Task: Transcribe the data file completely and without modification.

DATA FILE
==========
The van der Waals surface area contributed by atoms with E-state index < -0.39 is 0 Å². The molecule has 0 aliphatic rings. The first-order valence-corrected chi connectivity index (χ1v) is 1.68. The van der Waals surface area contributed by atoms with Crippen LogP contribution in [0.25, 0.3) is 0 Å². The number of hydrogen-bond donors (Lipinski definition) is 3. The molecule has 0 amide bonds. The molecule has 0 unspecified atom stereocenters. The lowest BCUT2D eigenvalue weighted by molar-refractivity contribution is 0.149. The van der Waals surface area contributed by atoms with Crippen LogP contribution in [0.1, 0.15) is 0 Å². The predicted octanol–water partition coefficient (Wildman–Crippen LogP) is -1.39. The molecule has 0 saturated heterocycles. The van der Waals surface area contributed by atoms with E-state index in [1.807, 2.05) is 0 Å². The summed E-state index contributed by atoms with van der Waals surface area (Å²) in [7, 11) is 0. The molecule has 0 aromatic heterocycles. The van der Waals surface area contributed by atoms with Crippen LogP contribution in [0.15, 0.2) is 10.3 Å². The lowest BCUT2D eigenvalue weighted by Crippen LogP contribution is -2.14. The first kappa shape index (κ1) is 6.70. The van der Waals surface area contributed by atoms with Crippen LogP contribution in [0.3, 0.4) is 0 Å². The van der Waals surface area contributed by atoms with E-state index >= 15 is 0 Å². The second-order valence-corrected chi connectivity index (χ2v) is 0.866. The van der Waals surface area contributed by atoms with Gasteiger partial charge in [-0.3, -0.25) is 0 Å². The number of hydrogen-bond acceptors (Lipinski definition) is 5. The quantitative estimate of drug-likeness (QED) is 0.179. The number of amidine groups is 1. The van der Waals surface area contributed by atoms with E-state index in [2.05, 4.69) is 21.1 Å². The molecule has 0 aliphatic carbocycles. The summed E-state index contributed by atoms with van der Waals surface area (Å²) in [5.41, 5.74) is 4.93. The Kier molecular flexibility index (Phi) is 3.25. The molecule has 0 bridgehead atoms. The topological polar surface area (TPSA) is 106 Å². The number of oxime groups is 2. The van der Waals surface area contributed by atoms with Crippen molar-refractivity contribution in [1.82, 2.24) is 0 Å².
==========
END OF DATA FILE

The van der Waals surface area contributed by atoms with E-state index < -0.39 is 0 Å². The molecule has 0 aliphatic rings. The first-order valence-corrected chi connectivity index (χ1v) is 1.68. The van der Waals surface area contributed by atoms with Crippen LogP contribution in [0.25, 0.3) is 0 Å². The number of hydrogen-bond donors (Lipinski definition) is 3. The molecule has 0 amide bonds. The molecule has 0 unspecified atom stereocenters. The lowest BCUT2D eigenvalue weighted by molar-refractivity contribution is 0.149. The van der Waals surface area contributed by atoms with Crippen LogP contribution in [0.1, 0.15) is 0 Å². The predicted octanol–water partition coefficient (Wildman–Crippen LogP) is -1.39. The molecule has 0 saturated heterocycles. The van der Waals surface area contributed by atoms with E-state index in [1.807, 2.05) is 0 Å². The summed E-state index contributed by atoms with van der Waals surface area (Å²) in [7, 11) is 0. The molecule has 0 aromatic heterocycles. The van der Waals surface area contributed by atoms with Crippen LogP contribution in [0.15, 0.2) is 10.3 Å². The lowest BCUT2D eigenvalue weighted by Crippen LogP contribution is -2.14. The first kappa shape index (κ1) is 6.70. The van der Waals surface area contributed by atoms with Crippen LogP contribution in [0.3, 0.4) is 0 Å². The van der Waals surface area contributed by atoms with E-state index >= 15 is 0 Å². The second-order valence-corrected chi connectivity index (χ2v) is 0.866. The van der Waals surface area contributed by atoms with Gasteiger partial charge in [-0.3, -0.25) is 0 Å². The number of hydrogen-bond acceptors (Lipinski definition) is 5. The quantitative estimate of drug-likeness (QED) is 0.179. The number of amidine groups is 1. The van der Waals surface area contributed by atoms with E-state index in [2.05, 4.69) is 21.1 Å². The molecule has 0 aliphatic carbocycles. The summed E-state index contributed by atoms with van der Waals surface area (Å²) in [5.41, 5.74) is 4.93. The Kier molecular flexibility index (Phi) is 3.25. The molecule has 0 bridgehead atoms. The topological polar surface area (TPSA) is 106 Å². The number of oxime groups is 2. The van der Waals surface area contributed by atoms with Crippen molar-refractivity contribution in [1.82, 2.24) is 0 Å².